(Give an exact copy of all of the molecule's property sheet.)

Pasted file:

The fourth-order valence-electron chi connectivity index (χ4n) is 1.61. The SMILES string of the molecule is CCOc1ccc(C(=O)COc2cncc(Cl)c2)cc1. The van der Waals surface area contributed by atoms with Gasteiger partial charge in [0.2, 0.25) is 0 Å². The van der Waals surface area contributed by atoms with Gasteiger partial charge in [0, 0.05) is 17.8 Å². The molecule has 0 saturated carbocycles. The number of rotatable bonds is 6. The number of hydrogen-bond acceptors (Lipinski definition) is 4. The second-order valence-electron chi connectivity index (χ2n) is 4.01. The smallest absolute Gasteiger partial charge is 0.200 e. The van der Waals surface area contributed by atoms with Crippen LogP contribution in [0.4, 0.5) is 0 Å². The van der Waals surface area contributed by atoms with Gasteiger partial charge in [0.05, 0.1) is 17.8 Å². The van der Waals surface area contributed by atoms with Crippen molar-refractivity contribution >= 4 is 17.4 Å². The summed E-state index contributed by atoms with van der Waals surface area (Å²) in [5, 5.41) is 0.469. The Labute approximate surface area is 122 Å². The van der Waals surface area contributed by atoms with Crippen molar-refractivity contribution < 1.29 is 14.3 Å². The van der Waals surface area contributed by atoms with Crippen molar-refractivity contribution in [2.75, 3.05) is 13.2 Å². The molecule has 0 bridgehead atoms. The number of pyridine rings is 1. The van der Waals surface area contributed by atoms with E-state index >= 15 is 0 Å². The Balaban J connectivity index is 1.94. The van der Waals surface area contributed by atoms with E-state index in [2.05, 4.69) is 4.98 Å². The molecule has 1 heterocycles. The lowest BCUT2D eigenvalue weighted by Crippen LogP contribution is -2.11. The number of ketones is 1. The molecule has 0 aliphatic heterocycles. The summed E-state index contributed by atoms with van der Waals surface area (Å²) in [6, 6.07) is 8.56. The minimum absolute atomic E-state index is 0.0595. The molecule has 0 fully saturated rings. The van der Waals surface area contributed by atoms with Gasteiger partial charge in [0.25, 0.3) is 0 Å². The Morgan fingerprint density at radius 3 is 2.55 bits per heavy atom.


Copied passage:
The fourth-order valence-electron chi connectivity index (χ4n) is 1.61. The SMILES string of the molecule is CCOc1ccc(C(=O)COc2cncc(Cl)c2)cc1. The van der Waals surface area contributed by atoms with Gasteiger partial charge in [0.2, 0.25) is 0 Å². The van der Waals surface area contributed by atoms with Gasteiger partial charge in [0, 0.05) is 17.8 Å². The molecule has 0 saturated carbocycles. The number of rotatable bonds is 6. The number of hydrogen-bond acceptors (Lipinski definition) is 4. The second-order valence-electron chi connectivity index (χ2n) is 4.01. The smallest absolute Gasteiger partial charge is 0.200 e. The van der Waals surface area contributed by atoms with Crippen LogP contribution in [0.4, 0.5) is 0 Å². The van der Waals surface area contributed by atoms with Gasteiger partial charge in [0.05, 0.1) is 17.8 Å². The van der Waals surface area contributed by atoms with Crippen molar-refractivity contribution >= 4 is 17.4 Å². The summed E-state index contributed by atoms with van der Waals surface area (Å²) in [5, 5.41) is 0.469. The Labute approximate surface area is 122 Å². The van der Waals surface area contributed by atoms with Crippen molar-refractivity contribution < 1.29 is 14.3 Å². The van der Waals surface area contributed by atoms with Crippen molar-refractivity contribution in [2.75, 3.05) is 13.2 Å². The molecule has 0 bridgehead atoms. The number of pyridine rings is 1. The van der Waals surface area contributed by atoms with E-state index >= 15 is 0 Å². The Balaban J connectivity index is 1.94. The van der Waals surface area contributed by atoms with E-state index in [2.05, 4.69) is 4.98 Å². The molecule has 1 heterocycles. The lowest BCUT2D eigenvalue weighted by Crippen LogP contribution is -2.11. The number of ketones is 1. The molecule has 0 aliphatic heterocycles. The summed E-state index contributed by atoms with van der Waals surface area (Å²) in [6, 6.07) is 8.56. The minimum absolute atomic E-state index is 0.0595. The molecule has 0 fully saturated rings. The van der Waals surface area contributed by atoms with Gasteiger partial charge in [0.25, 0.3) is 0 Å². The Morgan fingerprint density at radius 3 is 2.55 bits per heavy atom.